All the way from Nottingham, England, Ten Years After had a date with a well-behaved EP audience that got a heavy dose of British-styled blues rock.
But first, the opening band.
Here was a nondescript trio that appeared like local regular guys. Sort of. The lead singer and guitarist wore a sports coat and jeans, his glasses resembling the classic round frames that John Lennon wore in his later years. The bass player had a beard and wore a modest beige-colored cowboy hat. The drum kit brand was Fibes, and rested on a riser that was draped with a colorful sarape.
The logos on the speaker boxes had a small palm tree with the words: Rio Grande.
Without any introduction, the moment they hit their first few notes these three guys punched out some boogie blues music that immediately turned heads and shut up the small talk around me.
Harmonizing on tunes like Francine and Chevrolet, they rocked the house with others like Backdoor Love Affair and Just Got Paid. We were witnessing the early look and stripped-down awesome sound of ZZ TOP.
They played such a memorable set, the promoter booked them six months later to headline another EP show, with local band “Gorilla” opening. Tickets for that show were $2. That is not a typo.
It would be the beginning of a decades-long relationship between the little ol’ band from Texas and countless Coliseum audiences (including the Civic Center crowds in 1974, for the Fandango tour.)
The first time I heard Ten Years After’s live version of “I’m Going Home” from the Woodstock soundtrack, I thought I had peed my pants. Alvin Lee’s one minute and five second pyrotechnics in just the intro alone, is nothing short of a guitar clinic.
This 12 minute rock classic is a relentless and frenetic 4/4 time rocker with a ridiculous 119 beats per minute; and entertains the most hardened music critics still out there.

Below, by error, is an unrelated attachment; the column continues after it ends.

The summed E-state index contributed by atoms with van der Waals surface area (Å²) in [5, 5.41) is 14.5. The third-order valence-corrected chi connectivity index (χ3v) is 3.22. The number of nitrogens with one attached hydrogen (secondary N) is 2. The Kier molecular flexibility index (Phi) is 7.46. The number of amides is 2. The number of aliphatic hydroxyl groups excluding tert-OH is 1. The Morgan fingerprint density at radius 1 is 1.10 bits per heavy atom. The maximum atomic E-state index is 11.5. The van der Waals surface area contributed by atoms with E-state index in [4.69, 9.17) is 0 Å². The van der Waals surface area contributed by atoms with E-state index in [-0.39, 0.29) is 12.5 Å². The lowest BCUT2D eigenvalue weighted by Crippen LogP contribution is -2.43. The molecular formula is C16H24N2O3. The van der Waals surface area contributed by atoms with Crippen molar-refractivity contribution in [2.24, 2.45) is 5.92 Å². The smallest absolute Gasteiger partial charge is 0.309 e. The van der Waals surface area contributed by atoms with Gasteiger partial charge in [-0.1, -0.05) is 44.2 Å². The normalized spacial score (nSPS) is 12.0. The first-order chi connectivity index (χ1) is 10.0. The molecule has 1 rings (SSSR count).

So after witnessing a hot little no-name band light-up the Coliseum stage, one wondered what Ten Years After had in store. It was something entirely different.
Taking a page from their album at the time, Cricklewood Green, the band walked on and started nice and easy with “Love Like A Man”, creating an ethereal, bluesy atmosphere in the cow barn. Maintaining the vibe into their set with several other slow numbers, the band took their time getting to the rough stuff.
Then, “Good Morning Little Schoolgirl” and “I Can’t Keep From Crying”, turned up the volume to eleven. During one solo, using the mike stand as a slide, Alvin Lee showed the audience his prowess with his trademark Gibson ax.
After killing it at the end of the show with I’m Going Home, the crowd rose to their feet for the encore as TYA gave the lone star state a nod with “Sweet Little Sixteen” ( “Deep in the heart of Texas, and round the Frisco bay”).
The Coliseum had welcomed and cheered on two new acts that had not played EP before, and thanks to the promoter TYA returned two more times. Once more at the Coliseum ’71 and another at the Civic Center in ’74.
The lights went on and as I walked up the ramp from the main floor to the corridor that separated the stands from the exits, I stopped and looked left after something had caught my attention.
At the end of the corridor was a makeshift barrier in front of the dressing room door. From a distance I saw Ric Lee and Leo Lyons leaving. I got closer and waited.
After a minute, Chick Churchill walked out, then Alvin Lee. I reached out to shake his hand and he stopped for a moment. I thanked him for an awesome show and he humbly and quietly said, “Thank you”.
And the little ol’ band from Texas? They continue touring to this day. Those boys were born to boogie!
Next: an impromptu meeting with Ozzy Osbourne and Black Sabbath!
José Oswaldo Rico, Guest Contributor